Summary (from Goodreads):
It’s always been a loaded word for Maude. And when she is given a senior photography assignment—to create a portfolio that shows the meaning of family—she doesn’t quite know where to begin. But she knows one thing: without the story of her birth mother, who died when Maude was born, her project will be incomplete.
So Maude decides to visit her best friend, Treena, at college in Tallahassee, Florida, where Maude’s birth mother once lived. But when Maude arrives, she quickly discovers that Treena has changed. With a new boyfriend and a packed social calendar, Treena doesn’t seem to have time for Maude—or helping Maude in her search.
Enter Bennett, a cute guy who lives in Treena’s dorm. He understands Maude’s need to find her mother. And as Bennett helps Maude in her search, she starts to find that her mother’s past doesn’t have to define her own future.
Lauren Gibaldi has crafted a beautiful and timely coming-of-age story that poses the question: Is who we are determined at birth, or can we change as we grow?”
This is a gorgeous novel. It deals with so many deep questions and situations—the ways that friendships can change; the things that make us who we are—and it does so in an incredibly sensitive way and without ever veering into melodrama or treacle.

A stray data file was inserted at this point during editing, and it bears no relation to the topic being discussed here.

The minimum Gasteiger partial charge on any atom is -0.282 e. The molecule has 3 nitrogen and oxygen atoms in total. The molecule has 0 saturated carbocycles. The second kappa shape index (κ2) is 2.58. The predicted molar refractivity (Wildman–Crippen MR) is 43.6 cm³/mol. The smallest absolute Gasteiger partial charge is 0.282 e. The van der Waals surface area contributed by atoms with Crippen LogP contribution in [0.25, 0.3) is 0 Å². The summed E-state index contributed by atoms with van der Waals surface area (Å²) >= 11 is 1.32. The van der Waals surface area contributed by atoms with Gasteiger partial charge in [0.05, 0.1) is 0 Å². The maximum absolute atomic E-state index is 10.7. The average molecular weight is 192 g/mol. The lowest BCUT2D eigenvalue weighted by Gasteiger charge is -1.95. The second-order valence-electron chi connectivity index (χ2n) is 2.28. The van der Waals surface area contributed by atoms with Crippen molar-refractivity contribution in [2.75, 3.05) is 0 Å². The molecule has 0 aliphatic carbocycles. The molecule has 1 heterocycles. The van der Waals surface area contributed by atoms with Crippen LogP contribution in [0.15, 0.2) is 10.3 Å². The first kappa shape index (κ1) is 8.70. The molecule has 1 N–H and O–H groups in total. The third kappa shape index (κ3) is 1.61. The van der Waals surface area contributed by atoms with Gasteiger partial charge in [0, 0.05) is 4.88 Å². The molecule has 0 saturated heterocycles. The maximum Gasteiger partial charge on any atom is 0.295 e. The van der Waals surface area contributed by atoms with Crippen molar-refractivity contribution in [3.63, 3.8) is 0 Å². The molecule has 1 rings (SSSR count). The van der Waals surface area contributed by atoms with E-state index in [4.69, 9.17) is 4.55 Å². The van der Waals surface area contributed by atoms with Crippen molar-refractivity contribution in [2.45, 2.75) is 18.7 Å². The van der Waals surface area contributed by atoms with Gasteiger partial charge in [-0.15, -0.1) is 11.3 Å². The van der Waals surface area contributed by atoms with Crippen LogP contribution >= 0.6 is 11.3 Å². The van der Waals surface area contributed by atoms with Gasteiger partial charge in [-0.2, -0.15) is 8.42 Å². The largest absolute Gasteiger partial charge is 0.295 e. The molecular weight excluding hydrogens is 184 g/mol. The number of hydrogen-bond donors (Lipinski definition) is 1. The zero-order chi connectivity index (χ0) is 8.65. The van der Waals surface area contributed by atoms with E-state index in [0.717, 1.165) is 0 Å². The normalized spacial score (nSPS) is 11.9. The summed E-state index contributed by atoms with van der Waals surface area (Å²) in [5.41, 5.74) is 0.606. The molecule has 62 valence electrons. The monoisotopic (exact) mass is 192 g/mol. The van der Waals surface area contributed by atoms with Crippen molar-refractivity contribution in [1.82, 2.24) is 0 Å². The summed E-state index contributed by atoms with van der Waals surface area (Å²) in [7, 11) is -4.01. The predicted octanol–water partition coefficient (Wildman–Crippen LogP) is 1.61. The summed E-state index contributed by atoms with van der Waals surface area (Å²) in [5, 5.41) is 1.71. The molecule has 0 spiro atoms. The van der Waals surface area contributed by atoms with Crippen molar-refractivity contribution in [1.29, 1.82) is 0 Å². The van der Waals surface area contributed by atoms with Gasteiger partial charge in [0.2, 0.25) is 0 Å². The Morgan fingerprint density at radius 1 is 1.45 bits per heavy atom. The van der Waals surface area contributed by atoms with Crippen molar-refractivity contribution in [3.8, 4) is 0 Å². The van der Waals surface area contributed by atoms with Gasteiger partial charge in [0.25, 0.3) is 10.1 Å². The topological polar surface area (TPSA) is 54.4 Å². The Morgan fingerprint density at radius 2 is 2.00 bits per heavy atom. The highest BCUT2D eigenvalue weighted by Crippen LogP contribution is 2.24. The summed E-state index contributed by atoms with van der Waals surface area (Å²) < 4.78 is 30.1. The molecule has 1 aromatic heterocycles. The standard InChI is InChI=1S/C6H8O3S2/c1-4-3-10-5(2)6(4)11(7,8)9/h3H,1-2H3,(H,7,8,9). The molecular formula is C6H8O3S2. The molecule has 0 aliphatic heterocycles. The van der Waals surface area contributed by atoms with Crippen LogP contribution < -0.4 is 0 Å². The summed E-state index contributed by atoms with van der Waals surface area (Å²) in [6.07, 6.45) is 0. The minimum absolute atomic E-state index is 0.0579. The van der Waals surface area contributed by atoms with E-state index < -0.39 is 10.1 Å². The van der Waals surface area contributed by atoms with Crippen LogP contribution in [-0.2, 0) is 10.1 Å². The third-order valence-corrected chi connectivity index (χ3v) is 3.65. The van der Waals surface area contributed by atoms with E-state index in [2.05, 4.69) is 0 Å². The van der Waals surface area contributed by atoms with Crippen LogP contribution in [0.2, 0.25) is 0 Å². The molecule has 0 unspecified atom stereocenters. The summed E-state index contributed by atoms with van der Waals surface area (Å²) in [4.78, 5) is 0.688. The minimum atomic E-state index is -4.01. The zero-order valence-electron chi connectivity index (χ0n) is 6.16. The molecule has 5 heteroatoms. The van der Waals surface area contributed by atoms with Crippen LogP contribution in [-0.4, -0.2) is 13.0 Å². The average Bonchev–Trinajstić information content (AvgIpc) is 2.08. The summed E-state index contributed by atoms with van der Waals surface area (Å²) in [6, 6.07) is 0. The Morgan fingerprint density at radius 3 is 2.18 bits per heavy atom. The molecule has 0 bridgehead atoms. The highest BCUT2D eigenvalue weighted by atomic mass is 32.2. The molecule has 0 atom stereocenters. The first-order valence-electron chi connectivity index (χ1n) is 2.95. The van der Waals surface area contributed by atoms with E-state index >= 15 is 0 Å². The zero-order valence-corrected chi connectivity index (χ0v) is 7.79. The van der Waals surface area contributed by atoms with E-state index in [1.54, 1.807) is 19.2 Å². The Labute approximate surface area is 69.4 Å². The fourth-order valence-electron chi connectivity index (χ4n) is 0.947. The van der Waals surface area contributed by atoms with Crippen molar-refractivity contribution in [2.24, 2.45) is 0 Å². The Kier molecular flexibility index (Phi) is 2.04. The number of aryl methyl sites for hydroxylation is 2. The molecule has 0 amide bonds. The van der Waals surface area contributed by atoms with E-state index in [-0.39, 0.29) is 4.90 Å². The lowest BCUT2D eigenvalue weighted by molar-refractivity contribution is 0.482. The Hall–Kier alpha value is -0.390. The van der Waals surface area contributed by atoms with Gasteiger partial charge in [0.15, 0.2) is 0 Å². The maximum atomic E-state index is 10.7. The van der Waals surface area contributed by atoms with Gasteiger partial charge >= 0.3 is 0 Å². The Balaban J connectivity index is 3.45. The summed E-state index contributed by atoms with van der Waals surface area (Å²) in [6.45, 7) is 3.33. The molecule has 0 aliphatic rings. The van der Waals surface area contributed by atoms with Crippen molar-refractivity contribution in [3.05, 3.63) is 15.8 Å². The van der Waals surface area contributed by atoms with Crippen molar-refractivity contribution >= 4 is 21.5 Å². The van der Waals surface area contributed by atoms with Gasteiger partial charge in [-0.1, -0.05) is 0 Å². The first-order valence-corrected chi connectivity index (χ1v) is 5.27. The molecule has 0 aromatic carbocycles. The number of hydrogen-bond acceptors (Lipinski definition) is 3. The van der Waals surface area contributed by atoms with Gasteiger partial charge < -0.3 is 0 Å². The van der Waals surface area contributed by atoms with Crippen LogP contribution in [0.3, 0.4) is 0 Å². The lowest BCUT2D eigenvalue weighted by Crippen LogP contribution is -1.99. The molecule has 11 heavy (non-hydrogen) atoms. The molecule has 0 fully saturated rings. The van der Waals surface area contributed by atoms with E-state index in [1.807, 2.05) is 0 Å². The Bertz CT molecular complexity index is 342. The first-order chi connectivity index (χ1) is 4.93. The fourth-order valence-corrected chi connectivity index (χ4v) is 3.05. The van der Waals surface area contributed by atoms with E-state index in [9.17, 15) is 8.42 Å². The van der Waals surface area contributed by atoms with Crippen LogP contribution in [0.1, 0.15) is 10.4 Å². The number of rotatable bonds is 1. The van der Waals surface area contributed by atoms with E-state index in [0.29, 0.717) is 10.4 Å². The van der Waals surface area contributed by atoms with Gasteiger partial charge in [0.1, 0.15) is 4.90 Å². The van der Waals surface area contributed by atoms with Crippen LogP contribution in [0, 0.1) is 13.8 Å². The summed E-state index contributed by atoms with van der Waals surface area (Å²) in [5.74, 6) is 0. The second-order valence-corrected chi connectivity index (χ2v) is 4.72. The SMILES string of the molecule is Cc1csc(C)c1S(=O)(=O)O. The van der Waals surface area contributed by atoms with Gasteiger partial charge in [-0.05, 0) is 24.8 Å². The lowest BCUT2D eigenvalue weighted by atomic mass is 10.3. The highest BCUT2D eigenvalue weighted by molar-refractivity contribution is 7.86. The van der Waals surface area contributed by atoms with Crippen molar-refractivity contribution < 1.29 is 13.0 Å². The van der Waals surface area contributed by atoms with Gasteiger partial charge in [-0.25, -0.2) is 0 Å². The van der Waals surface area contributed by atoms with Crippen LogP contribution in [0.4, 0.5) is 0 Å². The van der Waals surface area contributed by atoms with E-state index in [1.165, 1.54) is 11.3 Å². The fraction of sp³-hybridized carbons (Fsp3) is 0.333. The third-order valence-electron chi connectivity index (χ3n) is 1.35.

Maude seems to eternally be left behind. Originally, of course, she was put up for adoption, and since her birth mom died the same day Maude was born, she has never known her at all. All she knows is what her parents know: her name, one photo and that she “was nice.”
Also, her best friend Treena has gone off to college. It’s the way things go, obviously, but it’s still really hard. So when Maude figures out that she can (a) visit Treena and (b) learn about her mom, it’s a no-brainer: OF COURSE that’s what should happen.
And then she gets there and everything’s harder than she expected. She and Treena aren’t getting along as well as she’d expected (Treena’s dating this guy, and seems way more into the college life than in spending time with Maude) and she keeps hitting dead ends with her search to learn more about her birth mom.
I love stories about adoption and about friendship and this is the best of both. (Of course there’s also a guy and that’s nice too, but it ended up being the least interesting part of the story for me.)
I definitely need to read The Night We Said Yes.